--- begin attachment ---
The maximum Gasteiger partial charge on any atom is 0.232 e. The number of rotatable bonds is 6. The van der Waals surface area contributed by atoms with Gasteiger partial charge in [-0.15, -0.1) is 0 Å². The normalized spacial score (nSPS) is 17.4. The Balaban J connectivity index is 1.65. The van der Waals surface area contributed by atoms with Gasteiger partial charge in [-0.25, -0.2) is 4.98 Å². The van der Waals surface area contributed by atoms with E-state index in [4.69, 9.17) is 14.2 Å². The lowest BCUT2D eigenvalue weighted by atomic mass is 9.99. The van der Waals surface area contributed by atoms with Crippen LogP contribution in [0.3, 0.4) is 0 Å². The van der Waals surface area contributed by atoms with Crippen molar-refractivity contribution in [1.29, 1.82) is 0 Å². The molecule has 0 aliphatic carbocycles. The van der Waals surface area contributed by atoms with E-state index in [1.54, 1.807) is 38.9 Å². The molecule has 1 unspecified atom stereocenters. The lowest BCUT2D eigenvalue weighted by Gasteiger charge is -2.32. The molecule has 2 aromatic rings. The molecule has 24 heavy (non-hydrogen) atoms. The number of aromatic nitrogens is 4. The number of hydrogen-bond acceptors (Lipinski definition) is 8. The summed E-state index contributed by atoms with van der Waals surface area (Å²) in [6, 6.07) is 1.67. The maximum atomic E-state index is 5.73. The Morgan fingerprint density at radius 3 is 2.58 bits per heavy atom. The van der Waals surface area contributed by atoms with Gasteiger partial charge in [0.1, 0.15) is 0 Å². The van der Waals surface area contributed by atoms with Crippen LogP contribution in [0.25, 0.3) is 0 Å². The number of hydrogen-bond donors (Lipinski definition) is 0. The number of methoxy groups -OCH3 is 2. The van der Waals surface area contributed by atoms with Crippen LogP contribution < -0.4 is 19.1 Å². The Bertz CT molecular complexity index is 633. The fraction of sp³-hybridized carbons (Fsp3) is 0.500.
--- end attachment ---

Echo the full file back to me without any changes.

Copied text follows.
The maximum Gasteiger partial charge on any atom is 0.232 e. The number of rotatable bonds is 6. The van der Waals surface area contributed by atoms with Gasteiger partial charge in [-0.15, -0.1) is 0 Å². The normalized spacial score (nSPS) is 17.4. The Balaban J connectivity index is 1.65. The van der Waals surface area contributed by atoms with Gasteiger partial charge in [-0.25, -0.2) is 4.98 Å². The van der Waals surface area contributed by atoms with E-state index in [4.69, 9.17) is 14.2 Å². The lowest BCUT2D eigenvalue weighted by atomic mass is 9.99. The van der Waals surface area contributed by atoms with Crippen LogP contribution in [0.3, 0.4) is 0 Å². The van der Waals surface area contributed by atoms with Crippen molar-refractivity contribution in [1.29, 1.82) is 0 Å². The molecule has 0 aliphatic carbocycles. The van der Waals surface area contributed by atoms with E-state index in [1.54, 1.807) is 38.9 Å². The molecule has 1 unspecified atom stereocenters. The lowest BCUT2D eigenvalue weighted by Gasteiger charge is -2.32. The molecule has 2 aromatic rings. The molecule has 24 heavy (non-hydrogen) atoms. The number of aromatic nitrogens is 4. The number of hydrogen-bond acceptors (Lipinski definition) is 8. The summed E-state index contributed by atoms with van der Waals surface area (Å²) in [6, 6.07) is 1.67. The maximum atomic E-state index is 5.73. The Morgan fingerprint density at radius 3 is 2.58 bits per heavy atom. The van der Waals surface area contributed by atoms with Gasteiger partial charge in [0.1, 0.15) is 0 Å². The van der Waals surface area contributed by atoms with Crippen LogP contribution in [0.25, 0.3) is 0 Å². The number of hydrogen-bond donors (Lipinski definition) is 0. The number of methoxy groups -OCH3 is 2. The van der Waals surface area contributed by atoms with Crippen LogP contribution < -0.4 is 19.1 Å². The Bertz CT molecular complexity index is 633. The fraction of sp³-hybridized carbons (Fsp3) is 0.500.